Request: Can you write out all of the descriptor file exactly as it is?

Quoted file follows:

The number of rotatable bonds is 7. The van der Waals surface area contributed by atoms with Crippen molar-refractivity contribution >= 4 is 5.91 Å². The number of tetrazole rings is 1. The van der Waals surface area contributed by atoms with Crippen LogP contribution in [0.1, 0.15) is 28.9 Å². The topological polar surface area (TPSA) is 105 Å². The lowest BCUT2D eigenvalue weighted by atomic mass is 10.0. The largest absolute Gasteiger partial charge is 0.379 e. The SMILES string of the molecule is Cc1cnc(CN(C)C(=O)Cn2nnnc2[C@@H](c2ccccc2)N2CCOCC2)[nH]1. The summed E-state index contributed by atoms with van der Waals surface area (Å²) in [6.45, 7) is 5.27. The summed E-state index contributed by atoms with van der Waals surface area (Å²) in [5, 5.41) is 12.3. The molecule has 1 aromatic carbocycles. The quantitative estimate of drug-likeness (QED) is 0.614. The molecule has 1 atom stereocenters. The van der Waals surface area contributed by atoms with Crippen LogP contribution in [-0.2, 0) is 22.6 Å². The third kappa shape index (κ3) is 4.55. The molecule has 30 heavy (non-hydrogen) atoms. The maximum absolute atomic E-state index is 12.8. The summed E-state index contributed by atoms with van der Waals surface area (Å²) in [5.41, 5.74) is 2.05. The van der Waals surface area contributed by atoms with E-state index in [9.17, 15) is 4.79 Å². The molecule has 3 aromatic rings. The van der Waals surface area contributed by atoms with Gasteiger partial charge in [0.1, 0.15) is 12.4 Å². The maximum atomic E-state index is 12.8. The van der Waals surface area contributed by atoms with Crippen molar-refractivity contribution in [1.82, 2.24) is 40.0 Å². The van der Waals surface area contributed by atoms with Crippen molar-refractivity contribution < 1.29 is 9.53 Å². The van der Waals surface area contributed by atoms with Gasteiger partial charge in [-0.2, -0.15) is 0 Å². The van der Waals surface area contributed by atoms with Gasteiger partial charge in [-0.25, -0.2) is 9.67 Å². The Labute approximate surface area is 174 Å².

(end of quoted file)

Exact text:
The number of rotatable bonds is 7. The van der Waals surface area contributed by atoms with Crippen molar-refractivity contribution >= 4 is 5.91 Å². The number of tetrazole rings is 1. The van der Waals surface area contributed by atoms with Crippen LogP contribution in [0.1, 0.15) is 28.9 Å². The topological polar surface area (TPSA) is 105 Å². The lowest BCUT2D eigenvalue weighted by atomic mass is 10.0. The largest absolute Gasteiger partial charge is 0.379 e. The SMILES string of the molecule is Cc1cnc(CN(C)C(=O)Cn2nnnc2[C@@H](c2ccccc2)N2CCOCC2)[nH]1. The summed E-state index contributed by atoms with van der Waals surface area (Å²) in [6.45, 7) is 5.27. The summed E-state index contributed by atoms with van der Waals surface area (Å²) in [5, 5.41) is 12.3. The molecule has 1 aromatic carbocycles. The quantitative estimate of drug-likeness (QED) is 0.614. The molecule has 1 atom stereocenters. The van der Waals surface area contributed by atoms with Crippen LogP contribution in [-0.2, 0) is 22.6 Å². The third kappa shape index (κ3) is 4.55. The molecule has 30 heavy (non-hydrogen) atoms. The maximum absolute atomic E-state index is 12.8. The summed E-state index contributed by atoms with van der Waals surface area (Å²) in [5.41, 5.74) is 2.05. The van der Waals surface area contributed by atoms with E-state index in [9.17, 15) is 4.79 Å². The molecule has 3 aromatic rings. The van der Waals surface area contributed by atoms with Gasteiger partial charge in [0.1, 0.15) is 12.4 Å². The maximum atomic E-state index is 12.8. The van der Waals surface area contributed by atoms with Crippen molar-refractivity contribution in [1.82, 2.24) is 40.0 Å². The van der Waals surface area contributed by atoms with Crippen molar-refractivity contribution < 1.29 is 9.53 Å². The van der Waals surface area contributed by atoms with Gasteiger partial charge in [-0.2, -0.15) is 0 Å². The van der Waals surface area contributed by atoms with Gasteiger partial charge in [-0.25, -0.2) is 9.67 Å². The Labute approximate surface area is 174 Å².